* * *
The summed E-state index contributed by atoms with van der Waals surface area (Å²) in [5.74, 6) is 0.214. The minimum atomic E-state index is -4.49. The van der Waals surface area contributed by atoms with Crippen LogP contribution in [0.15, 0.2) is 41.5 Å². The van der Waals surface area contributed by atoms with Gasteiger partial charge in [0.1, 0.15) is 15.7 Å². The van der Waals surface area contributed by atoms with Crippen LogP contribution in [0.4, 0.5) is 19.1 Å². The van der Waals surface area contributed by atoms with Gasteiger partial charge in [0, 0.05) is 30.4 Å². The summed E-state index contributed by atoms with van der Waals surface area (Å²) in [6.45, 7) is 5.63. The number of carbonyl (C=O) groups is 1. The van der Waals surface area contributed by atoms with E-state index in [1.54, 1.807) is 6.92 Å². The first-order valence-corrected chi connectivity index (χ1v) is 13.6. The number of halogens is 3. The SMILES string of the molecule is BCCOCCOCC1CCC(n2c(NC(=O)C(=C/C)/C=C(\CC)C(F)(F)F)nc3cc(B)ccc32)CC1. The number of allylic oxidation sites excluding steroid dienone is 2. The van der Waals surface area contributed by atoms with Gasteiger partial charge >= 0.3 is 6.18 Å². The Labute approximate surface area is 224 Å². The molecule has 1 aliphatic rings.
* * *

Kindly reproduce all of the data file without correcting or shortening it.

The summed E-state index contributed by atoms with van der Waals surface area (Å²) in [5.74, 6) is 0.214. The minimum atomic E-state index is -4.49. The van der Waals surface area contributed by atoms with Crippen LogP contribution in [0.15, 0.2) is 41.5 Å². The van der Waals surface area contributed by atoms with Gasteiger partial charge in [0.1, 0.15) is 15.7 Å². The van der Waals surface area contributed by atoms with Crippen LogP contribution in [0.4, 0.5) is 19.1 Å². The van der Waals surface area contributed by atoms with Gasteiger partial charge in [0, 0.05) is 30.4 Å². The summed E-state index contributed by atoms with van der Waals surface area (Å²) in [6.45, 7) is 5.63. The number of carbonyl (C=O) groups is 1. The van der Waals surface area contributed by atoms with E-state index in [1.54, 1.807) is 6.92 Å². The first-order valence-corrected chi connectivity index (χ1v) is 13.6. The number of halogens is 3. The SMILES string of the molecule is BCCOCCOCC1CCC(n2c(NC(=O)C(=C/C)/C=C(\CC)C(F)(F)F)nc3cc(B)ccc32)CC1. The number of allylic oxidation sites excluding steroid dienone is 2. The van der Waals surface area contributed by atoms with Gasteiger partial charge >= 0.3 is 6.18 Å². The Labute approximate surface area is 224 Å². The molecule has 1 aliphatic rings.